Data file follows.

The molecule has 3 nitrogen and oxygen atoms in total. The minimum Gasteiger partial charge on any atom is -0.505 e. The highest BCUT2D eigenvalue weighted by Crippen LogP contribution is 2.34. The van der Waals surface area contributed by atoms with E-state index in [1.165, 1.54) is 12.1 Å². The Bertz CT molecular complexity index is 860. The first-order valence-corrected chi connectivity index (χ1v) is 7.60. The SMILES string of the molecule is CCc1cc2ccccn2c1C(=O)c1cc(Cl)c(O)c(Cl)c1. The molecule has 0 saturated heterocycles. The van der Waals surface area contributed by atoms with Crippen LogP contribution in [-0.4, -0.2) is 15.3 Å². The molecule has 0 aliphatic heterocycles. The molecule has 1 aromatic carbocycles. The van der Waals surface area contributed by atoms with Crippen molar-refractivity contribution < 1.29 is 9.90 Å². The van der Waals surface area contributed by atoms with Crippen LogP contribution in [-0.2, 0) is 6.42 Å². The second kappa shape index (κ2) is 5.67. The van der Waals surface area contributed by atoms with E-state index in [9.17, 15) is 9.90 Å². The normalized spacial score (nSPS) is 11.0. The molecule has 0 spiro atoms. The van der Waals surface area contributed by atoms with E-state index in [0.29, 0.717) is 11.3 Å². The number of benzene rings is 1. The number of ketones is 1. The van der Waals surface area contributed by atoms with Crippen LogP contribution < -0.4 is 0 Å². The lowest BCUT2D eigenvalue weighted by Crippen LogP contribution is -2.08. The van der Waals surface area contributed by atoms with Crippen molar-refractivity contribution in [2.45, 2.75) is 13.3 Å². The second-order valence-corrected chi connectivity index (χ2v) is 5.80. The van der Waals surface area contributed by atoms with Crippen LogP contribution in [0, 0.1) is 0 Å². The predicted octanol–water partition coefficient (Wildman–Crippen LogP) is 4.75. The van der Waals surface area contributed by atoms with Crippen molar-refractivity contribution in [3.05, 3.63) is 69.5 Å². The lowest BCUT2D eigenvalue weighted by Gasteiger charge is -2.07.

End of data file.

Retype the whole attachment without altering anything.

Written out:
The molecule has 3 nitrogen and oxygen atoms in total. The minimum Gasteiger partial charge on any atom is -0.505 e. The highest BCUT2D eigenvalue weighted by Crippen LogP contribution is 2.34. The van der Waals surface area contributed by atoms with E-state index in [1.165, 1.54) is 12.1 Å². The Bertz CT molecular complexity index is 860. The first-order valence-corrected chi connectivity index (χ1v) is 7.60. The SMILES string of the molecule is CCc1cc2ccccn2c1C(=O)c1cc(Cl)c(O)c(Cl)c1. The molecule has 0 saturated heterocycles. The van der Waals surface area contributed by atoms with Crippen LogP contribution in [-0.4, -0.2) is 15.3 Å². The molecule has 0 aliphatic heterocycles. The molecule has 1 aromatic carbocycles. The van der Waals surface area contributed by atoms with Crippen molar-refractivity contribution < 1.29 is 9.90 Å². The van der Waals surface area contributed by atoms with Crippen LogP contribution in [-0.2, 0) is 6.42 Å². The second kappa shape index (κ2) is 5.67. The van der Waals surface area contributed by atoms with E-state index in [9.17, 15) is 9.90 Å². The normalized spacial score (nSPS) is 11.0. The molecule has 0 spiro atoms. The van der Waals surface area contributed by atoms with E-state index in [0.29, 0.717) is 11.3 Å². The number of benzene rings is 1. The number of ketones is 1. The van der Waals surface area contributed by atoms with Crippen LogP contribution < -0.4 is 0 Å². The lowest BCUT2D eigenvalue weighted by Crippen LogP contribution is -2.08. The van der Waals surface area contributed by atoms with Crippen molar-refractivity contribution in [2.45, 2.75) is 13.3 Å². The second-order valence-corrected chi connectivity index (χ2v) is 5.80. The van der Waals surface area contributed by atoms with Crippen LogP contribution in [0, 0.1) is 0 Å². The predicted octanol–water partition coefficient (Wildman–Crippen LogP) is 4.75. The van der Waals surface area contributed by atoms with Crippen molar-refractivity contribution in [3.05, 3.63) is 69.5 Å². The lowest BCUT2D eigenvalue weighted by Gasteiger charge is -2.07.